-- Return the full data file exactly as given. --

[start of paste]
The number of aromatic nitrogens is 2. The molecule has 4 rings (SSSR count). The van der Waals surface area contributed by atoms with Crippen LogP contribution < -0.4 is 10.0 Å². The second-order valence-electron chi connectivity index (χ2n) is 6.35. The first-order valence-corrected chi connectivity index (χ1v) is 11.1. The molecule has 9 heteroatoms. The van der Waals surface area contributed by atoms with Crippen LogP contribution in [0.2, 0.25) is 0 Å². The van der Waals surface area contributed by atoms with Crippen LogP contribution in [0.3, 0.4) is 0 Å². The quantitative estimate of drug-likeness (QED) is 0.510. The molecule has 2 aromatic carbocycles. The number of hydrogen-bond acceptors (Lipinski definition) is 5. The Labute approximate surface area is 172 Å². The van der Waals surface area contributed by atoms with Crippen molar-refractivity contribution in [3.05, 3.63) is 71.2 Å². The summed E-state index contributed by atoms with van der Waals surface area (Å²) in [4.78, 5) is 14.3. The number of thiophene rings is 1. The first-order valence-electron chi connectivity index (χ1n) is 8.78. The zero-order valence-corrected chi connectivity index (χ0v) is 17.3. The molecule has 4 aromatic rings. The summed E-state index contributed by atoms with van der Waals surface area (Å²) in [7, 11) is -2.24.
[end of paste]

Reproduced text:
The number of aromatic nitrogens is 2. The molecule has 4 rings (SSSR count). The van der Waals surface area contributed by atoms with Crippen LogP contribution < -0.4 is 10.0 Å². The second-order valence-electron chi connectivity index (χ2n) is 6.35. The first-order valence-corrected chi connectivity index (χ1v) is 11.1. The molecule has 9 heteroatoms. The van der Waals surface area contributed by atoms with Crippen LogP contribution in [0.2, 0.25) is 0 Å². The van der Waals surface area contributed by atoms with Crippen LogP contribution in [0.3, 0.4) is 0 Å². The quantitative estimate of drug-likeness (QED) is 0.510. The molecule has 2 aromatic carbocycles. The number of hydrogen-bond acceptors (Lipinski definition) is 5. The Labute approximate surface area is 172 Å². The van der Waals surface area contributed by atoms with Crippen molar-refractivity contribution in [3.05, 3.63) is 71.2 Å². The summed E-state index contributed by atoms with van der Waals surface area (Å²) in [4.78, 5) is 14.3. The number of thiophene rings is 1. The first-order valence-electron chi connectivity index (χ1n) is 8.78. The zero-order valence-corrected chi connectivity index (χ0v) is 17.3. The molecule has 4 aromatic rings. The summed E-state index contributed by atoms with van der Waals surface area (Å²) in [7, 11) is -2.24.